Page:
Pope’s visit to Quebec: disappointment for downtown merchants

Discouraged by the roadblocks, residents of the greater Québec City area have left downtown for the time of the Pope’s visit. Several traders even think that the fine profitable days of July have been wasted.

• Also read: Another tour for the Pope in Sainte-Anne-de-Beaupré

• Also read: Little enthusiasm for the transmission of the papal mass in the Plains

• Also read: Visit to Quebec: Pope recognizes “sexual abuse” for the first time

The general manager of the Quebec Region Hotel Association, Alupa Clarke, is the first to say so. “Obviously there are fewer people than we thought. Because in the Plains we were talking about 100,000 people [hier] and it was empty. »

According to Mr Clarke, hotels have had to deal with cancellations in recent days. “There may be tourists who were a bit afraid that it would be too crowded or that there would be too many traffic problems. »

The co-owner of the Louis-Hébert restaurant on the Grande Allée, Ianny Xénopoulos, acknowledges that the circumstances are exceptional, but the finding is compelling.

“I won’t hide from you that the local clientele has been reluctant to come to town […] People, I think, kept a reserve. »

people were afraid

Julien Paris-Roy, co-owner of the El Cabron restaurant, also believes that the numerous road restrictions have annoyed many customers.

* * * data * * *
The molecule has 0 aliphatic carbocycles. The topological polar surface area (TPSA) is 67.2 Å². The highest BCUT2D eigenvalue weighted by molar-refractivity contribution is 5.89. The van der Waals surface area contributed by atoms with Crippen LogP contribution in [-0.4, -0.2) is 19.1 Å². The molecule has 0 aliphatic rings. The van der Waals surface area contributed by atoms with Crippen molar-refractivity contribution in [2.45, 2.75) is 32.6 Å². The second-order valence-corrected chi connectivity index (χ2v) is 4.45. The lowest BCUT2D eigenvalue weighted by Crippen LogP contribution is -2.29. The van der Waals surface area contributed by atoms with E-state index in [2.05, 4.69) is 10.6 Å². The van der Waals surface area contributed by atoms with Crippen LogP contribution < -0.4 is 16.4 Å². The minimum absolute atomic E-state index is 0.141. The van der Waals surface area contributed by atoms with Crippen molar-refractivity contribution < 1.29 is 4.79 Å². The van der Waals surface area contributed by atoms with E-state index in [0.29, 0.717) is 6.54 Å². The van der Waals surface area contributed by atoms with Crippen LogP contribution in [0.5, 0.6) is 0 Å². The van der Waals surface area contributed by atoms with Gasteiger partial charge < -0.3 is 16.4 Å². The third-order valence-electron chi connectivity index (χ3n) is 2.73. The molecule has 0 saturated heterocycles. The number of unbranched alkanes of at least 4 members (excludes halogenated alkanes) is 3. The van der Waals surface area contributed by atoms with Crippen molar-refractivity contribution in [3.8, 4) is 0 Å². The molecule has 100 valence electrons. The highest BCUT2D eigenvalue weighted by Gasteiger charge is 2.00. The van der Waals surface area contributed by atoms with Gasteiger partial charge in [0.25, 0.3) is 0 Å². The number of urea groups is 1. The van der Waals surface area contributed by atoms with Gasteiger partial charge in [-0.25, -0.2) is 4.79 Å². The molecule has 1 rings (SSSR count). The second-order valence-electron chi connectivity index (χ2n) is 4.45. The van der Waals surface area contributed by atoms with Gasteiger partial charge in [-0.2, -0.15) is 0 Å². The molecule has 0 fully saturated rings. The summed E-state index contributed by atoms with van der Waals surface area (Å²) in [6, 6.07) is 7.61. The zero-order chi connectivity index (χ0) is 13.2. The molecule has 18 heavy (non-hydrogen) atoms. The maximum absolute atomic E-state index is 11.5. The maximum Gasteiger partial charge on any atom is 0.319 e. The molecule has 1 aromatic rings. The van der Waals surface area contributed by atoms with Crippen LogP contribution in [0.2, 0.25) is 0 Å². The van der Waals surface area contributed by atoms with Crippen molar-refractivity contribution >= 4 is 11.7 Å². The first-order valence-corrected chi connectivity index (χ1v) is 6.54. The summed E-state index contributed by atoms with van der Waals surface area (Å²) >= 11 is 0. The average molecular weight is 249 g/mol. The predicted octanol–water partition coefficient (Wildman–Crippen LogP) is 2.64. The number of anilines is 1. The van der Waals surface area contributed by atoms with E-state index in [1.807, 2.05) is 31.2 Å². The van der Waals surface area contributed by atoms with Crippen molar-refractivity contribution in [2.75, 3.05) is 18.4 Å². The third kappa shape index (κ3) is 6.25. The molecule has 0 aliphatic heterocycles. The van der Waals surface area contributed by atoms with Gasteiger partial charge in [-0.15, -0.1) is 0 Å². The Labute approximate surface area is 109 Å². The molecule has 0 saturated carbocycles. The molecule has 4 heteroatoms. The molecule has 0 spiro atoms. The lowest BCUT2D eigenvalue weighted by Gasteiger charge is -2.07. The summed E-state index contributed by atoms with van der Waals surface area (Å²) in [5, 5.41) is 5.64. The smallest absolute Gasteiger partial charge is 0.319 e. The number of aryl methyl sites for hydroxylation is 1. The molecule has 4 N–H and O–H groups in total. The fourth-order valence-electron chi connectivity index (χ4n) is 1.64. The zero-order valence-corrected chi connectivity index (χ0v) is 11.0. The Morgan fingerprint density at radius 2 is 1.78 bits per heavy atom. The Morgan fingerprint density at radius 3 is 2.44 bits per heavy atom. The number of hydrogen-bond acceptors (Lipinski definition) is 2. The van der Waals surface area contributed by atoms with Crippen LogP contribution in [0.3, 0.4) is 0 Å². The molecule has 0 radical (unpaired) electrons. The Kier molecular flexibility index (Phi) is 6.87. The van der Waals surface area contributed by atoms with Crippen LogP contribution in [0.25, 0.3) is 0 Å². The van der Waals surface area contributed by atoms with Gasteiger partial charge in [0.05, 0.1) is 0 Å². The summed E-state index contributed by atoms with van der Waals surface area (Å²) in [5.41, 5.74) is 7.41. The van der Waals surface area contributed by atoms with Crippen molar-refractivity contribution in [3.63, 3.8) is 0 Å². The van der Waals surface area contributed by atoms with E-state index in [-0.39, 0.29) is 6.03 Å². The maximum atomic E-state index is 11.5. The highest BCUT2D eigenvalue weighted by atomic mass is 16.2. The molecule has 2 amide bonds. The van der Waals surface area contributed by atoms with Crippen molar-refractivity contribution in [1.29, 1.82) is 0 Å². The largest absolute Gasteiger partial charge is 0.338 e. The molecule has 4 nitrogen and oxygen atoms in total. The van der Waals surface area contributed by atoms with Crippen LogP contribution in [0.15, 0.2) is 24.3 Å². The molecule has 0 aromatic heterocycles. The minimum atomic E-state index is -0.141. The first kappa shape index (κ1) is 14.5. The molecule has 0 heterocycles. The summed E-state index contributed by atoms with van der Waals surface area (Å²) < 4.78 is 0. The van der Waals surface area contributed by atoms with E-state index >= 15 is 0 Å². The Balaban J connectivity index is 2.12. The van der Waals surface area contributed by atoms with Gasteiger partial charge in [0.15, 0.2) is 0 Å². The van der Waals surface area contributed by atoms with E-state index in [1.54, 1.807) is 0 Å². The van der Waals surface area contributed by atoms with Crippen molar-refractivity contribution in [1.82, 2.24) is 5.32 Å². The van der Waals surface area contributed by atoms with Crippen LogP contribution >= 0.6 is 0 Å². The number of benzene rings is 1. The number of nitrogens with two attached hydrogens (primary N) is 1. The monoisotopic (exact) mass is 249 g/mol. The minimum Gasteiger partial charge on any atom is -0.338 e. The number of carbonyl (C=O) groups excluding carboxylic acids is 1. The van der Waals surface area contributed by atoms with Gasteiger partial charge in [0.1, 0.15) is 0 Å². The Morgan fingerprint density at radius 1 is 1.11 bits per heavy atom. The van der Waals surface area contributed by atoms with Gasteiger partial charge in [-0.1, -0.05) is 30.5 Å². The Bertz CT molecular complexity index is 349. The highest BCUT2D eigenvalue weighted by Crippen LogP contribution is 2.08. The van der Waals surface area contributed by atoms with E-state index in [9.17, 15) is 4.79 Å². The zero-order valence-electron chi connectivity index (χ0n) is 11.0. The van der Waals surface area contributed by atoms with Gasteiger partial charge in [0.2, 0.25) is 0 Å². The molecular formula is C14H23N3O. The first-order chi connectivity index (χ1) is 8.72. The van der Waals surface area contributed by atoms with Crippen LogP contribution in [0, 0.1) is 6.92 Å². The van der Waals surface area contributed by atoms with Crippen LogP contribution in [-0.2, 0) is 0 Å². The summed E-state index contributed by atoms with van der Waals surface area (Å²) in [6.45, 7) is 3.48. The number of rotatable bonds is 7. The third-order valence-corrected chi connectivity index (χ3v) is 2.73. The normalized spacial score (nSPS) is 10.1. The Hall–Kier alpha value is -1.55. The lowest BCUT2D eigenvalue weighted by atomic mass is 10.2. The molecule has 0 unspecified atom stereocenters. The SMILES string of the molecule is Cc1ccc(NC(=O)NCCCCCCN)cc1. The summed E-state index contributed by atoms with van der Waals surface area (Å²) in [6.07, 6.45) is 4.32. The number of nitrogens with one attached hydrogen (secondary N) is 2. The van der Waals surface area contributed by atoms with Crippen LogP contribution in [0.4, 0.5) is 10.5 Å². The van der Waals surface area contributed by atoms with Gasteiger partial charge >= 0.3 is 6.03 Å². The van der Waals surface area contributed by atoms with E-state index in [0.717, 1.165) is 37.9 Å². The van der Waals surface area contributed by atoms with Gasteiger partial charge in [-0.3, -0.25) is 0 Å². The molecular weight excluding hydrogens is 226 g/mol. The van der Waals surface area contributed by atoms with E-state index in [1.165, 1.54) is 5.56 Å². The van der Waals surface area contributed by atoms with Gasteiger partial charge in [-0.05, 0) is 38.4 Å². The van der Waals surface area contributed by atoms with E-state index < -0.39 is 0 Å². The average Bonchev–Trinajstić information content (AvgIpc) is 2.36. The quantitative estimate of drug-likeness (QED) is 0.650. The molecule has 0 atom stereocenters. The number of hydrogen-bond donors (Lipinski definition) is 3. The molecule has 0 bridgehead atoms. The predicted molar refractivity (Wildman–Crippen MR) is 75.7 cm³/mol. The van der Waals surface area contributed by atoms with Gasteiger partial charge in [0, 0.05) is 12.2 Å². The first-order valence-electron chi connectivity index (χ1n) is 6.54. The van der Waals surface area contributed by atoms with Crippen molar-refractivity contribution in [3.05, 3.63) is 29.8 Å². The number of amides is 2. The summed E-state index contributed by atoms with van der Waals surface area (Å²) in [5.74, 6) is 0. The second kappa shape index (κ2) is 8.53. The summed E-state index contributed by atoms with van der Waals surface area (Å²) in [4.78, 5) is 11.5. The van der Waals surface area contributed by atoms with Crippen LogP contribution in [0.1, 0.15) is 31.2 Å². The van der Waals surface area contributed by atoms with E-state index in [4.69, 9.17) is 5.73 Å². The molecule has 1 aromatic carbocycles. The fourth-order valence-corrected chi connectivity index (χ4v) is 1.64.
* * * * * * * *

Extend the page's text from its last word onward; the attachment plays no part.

“It was pretty quiet. I think people were afraid of traffic. There were many announcements that getting into town would be difficult. »

On Wednesday, for the Pope’s walk on the Plains of Abraham, the merchants had planned two strong periods. After all, the city center was deserted in the early afternoon.

“We expected two rushes. Nothing happened off the Plains and when it ended on the Plains we had our wave,” explains Stéphane Lapointe, manager of the St-Hubert restaurant.

For the transmission of Pope Francis’ Mass in the Plains, the El Cabron restaurant decided today to bring forward its opening hours.

“We’re open for lunch because we told ourselves if there’s a time when there’s a lot of people during the day, it’s the fair,” says Julien Paris-Roy, complaining about an empty terrace.

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